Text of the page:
Esophagus


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Related to Esophagus: Esophagus spasm, Esophagus cancer

esophagus

 [ĕ-sof´ah-gus]
the musculomembranous passage extending from the pharynx to the stomach, 25 to 30 cm (10 to 12 in) long in an adult, consisting of an outer fibrous coat, a muscular layer, a submucous layer, and an inner mucous membrane. The junction between the stomach and esophagus is closed by a muscular ring known as the cardiac sphincter, which opens to allow the passage of food into the stomach. See also digestive system and Plates.
Disorders of the Esophagus. The most common disorders of the esophagus often involve either an obstruction or a backward flow of food and gastric juice (gastroesophageal reflux). Foreign bodies, accidentally swallowed and lodged in the esophageal passage, can obstruct the flow of foods and fluids, as can malignant or benign tumors. The term achalasia is used to describe a particular disturbance in motility which leads to obstruction at the level of the cardiac sphincter.

Esophagitis, inflammation of the mucous membrane lining the esophagus, may occur in conjunction with gastroenteritis or as a result of reflux of gastric contents into the esophagus. The symptoms of hiatal hernia are due in large part to this type of reflux. Hiatal hernia is a protrusion of the stomach, colon, or other intestinal organs through the esophageal hiatus, a narrow opening in the diaphragm through which the esophagus normally passes. When the herniation occurs the normal downward passage of food is interrupted.

Esophageal varices are varicose veins of the esophagus and occur most often as a result of obstruction in the portal circulation, especially in portal hypertension. They are potentially dangerous since they tend to rupture easily and may result in serious hemorrhage. Visual examination of the interior lining of the esophagus is accomplished by esophagoscopy.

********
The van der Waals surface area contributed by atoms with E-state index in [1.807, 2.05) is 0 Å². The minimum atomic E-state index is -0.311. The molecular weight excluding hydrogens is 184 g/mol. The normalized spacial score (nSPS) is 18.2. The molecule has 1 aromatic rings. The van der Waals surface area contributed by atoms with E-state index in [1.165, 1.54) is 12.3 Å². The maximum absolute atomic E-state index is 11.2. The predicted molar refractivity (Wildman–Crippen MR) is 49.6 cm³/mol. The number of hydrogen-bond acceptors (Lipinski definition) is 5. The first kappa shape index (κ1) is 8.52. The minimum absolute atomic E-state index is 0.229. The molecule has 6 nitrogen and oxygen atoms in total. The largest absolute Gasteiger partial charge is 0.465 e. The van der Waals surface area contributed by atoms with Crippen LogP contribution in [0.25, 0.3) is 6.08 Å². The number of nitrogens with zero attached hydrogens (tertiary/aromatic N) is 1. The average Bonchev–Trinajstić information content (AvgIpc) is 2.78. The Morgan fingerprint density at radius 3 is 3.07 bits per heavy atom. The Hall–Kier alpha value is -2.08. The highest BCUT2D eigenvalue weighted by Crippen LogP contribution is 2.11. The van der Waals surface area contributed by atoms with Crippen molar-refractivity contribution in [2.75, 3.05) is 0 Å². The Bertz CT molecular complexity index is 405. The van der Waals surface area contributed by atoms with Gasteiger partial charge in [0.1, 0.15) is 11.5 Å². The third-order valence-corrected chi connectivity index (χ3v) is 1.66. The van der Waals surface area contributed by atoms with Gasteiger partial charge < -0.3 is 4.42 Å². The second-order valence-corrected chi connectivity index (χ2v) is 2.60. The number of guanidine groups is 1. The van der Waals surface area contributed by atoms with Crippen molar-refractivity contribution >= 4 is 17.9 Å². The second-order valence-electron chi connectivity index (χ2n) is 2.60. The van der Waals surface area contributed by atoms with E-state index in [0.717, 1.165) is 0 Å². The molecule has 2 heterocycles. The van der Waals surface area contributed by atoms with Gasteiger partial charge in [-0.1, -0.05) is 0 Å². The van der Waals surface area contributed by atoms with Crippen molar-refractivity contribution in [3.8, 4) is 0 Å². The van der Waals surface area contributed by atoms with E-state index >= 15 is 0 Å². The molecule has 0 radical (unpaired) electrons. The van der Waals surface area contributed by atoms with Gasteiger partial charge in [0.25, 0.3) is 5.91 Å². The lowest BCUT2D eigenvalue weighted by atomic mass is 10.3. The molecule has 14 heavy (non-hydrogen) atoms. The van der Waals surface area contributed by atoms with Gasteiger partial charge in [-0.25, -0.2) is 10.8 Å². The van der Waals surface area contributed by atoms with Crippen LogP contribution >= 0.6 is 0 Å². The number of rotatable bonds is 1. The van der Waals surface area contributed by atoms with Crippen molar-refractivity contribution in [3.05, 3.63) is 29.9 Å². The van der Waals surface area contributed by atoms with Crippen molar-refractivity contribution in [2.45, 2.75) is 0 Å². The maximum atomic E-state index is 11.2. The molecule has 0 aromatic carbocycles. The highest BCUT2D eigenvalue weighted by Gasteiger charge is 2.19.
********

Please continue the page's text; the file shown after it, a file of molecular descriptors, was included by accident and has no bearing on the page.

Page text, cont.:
e·soph·a·gus

, pl.

e·soph·a·gi

(ĕ-sof'ă-gŭs, -jī), [TA]
The portion of the alimentary canal between the pharynx and stomach. It is about 25-cm long and consists of three parts: the cervical part, from the cricoid cartilage to the thoracic inlet; the thoracic part, from the thoracic inlet to the diaphragm; and the abdominal part, below the diaphragm to the cardiac opening of the stomach.
[G. oisophagos, gullet]

esophagus

also

oesophagus

(ĭ-sŏf′ə-gəs)
n. pl. esopha·gi (-jī′, -gī′)
The muscular tube by which food passes from the pharynx to the stomach; the gullet.

e·soph′a·ge′al (-jē′əl) adj.

oesophagus

The tubular segment of the upper gastrointestinal tract which connects the mouth with the stomach, spelled oesophagus in the UK and esophagus in the US.

esophagus

See Esophageal etc.

e·soph·a·gus

, pl. esophagi (ĕ-sof'ă-gŭs, -jī) [TA]
The portion of the digestive canal between the pharynx and stomach. It is about 25 cm long and consists of three parts: the cervical, from the cricoid cartilage to the thoracic inlet; the thoracic, from the thoracic inlet to the diaphragm; and the abdominal, below the diaphragm to the cardiac opening of the stomach.
Synonym(s): oesophagus.
[G. oisophagos, gullet]

esophagus

(e-sof'a-gus) (-gi?, -ji?) plural.esophagi [Gr. oisophagos]
Enlarge picture
ESOPHAGUS: (as seen through an endoscope)
The muscular tube, about 10 to 12 in (25 to 30 cm) long, that carries swallowed foods and liquids from the pharynx to the stomach. In the upper third of the esophagus, the muscle is striated; in the middle third, striated and smooth; and in the lower third, entirely smooth. Peristalsis is regulated by the autonomic nervous system. At the junction with the stomach is the lower esophageal sphincter, which relaxes to permit passage of food, then contracts to prevent backup of stomach contents. esophageal (e-sof?a-je'al), adjective See: illustration